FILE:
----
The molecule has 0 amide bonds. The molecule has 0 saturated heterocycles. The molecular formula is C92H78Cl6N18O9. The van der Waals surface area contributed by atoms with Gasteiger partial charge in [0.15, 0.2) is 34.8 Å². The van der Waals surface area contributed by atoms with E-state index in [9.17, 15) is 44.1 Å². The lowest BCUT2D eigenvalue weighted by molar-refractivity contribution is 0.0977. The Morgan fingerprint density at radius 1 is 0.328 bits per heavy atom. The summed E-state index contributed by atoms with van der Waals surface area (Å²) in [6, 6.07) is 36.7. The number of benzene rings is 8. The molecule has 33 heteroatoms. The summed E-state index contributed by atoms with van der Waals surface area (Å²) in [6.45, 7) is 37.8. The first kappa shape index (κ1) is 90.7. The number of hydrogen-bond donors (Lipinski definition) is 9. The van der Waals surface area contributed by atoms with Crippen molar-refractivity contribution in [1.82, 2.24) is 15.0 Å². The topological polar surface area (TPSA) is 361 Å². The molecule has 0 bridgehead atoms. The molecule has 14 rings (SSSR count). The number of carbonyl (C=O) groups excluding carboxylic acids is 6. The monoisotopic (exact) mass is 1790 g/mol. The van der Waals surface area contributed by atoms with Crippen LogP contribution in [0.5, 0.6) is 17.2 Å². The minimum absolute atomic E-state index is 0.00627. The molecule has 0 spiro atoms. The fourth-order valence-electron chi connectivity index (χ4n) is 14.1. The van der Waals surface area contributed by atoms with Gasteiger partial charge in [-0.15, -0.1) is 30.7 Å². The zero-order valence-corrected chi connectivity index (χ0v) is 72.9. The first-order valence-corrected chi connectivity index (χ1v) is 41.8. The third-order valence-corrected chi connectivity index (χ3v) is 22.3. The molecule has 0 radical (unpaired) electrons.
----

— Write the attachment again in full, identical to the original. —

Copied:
The molecule has 0 amide bonds. The molecule has 0 saturated heterocycles. The molecular formula is C92H78Cl6N18O9. The van der Waals surface area contributed by atoms with Gasteiger partial charge in [0.15, 0.2) is 34.8 Å². The van der Waals surface area contributed by atoms with E-state index in [9.17, 15) is 44.1 Å². The lowest BCUT2D eigenvalue weighted by molar-refractivity contribution is 0.0977. The Morgan fingerprint density at radius 1 is 0.328 bits per heavy atom. The summed E-state index contributed by atoms with van der Waals surface area (Å²) in [6, 6.07) is 36.7. The number of benzene rings is 8. The molecule has 33 heteroatoms. The summed E-state index contributed by atoms with van der Waals surface area (Å²) in [6.45, 7) is 37.8. The first kappa shape index (κ1) is 90.7. The number of hydrogen-bond donors (Lipinski definition) is 9. The van der Waals surface area contributed by atoms with Crippen molar-refractivity contribution in [1.82, 2.24) is 15.0 Å². The topological polar surface area (TPSA) is 361 Å². The molecule has 0 bridgehead atoms. The molecule has 14 rings (SSSR count). The number of carbonyl (C=O) groups excluding carboxylic acids is 6. The monoisotopic (exact) mass is 1790 g/mol. The van der Waals surface area contributed by atoms with Crippen LogP contribution in [0.5, 0.6) is 17.2 Å². The minimum absolute atomic E-state index is 0.00627. The molecule has 0 spiro atoms. The fourth-order valence-electron chi connectivity index (χ4n) is 14.1. The van der Waals surface area contributed by atoms with Gasteiger partial charge in [-0.15, -0.1) is 30.7 Å². The zero-order valence-corrected chi connectivity index (χ0v) is 72.9. The first-order valence-corrected chi connectivity index (χ1v) is 41.8. The third-order valence-corrected chi connectivity index (χ3v) is 22.3. The molecule has 0 radical (unpaired) electrons.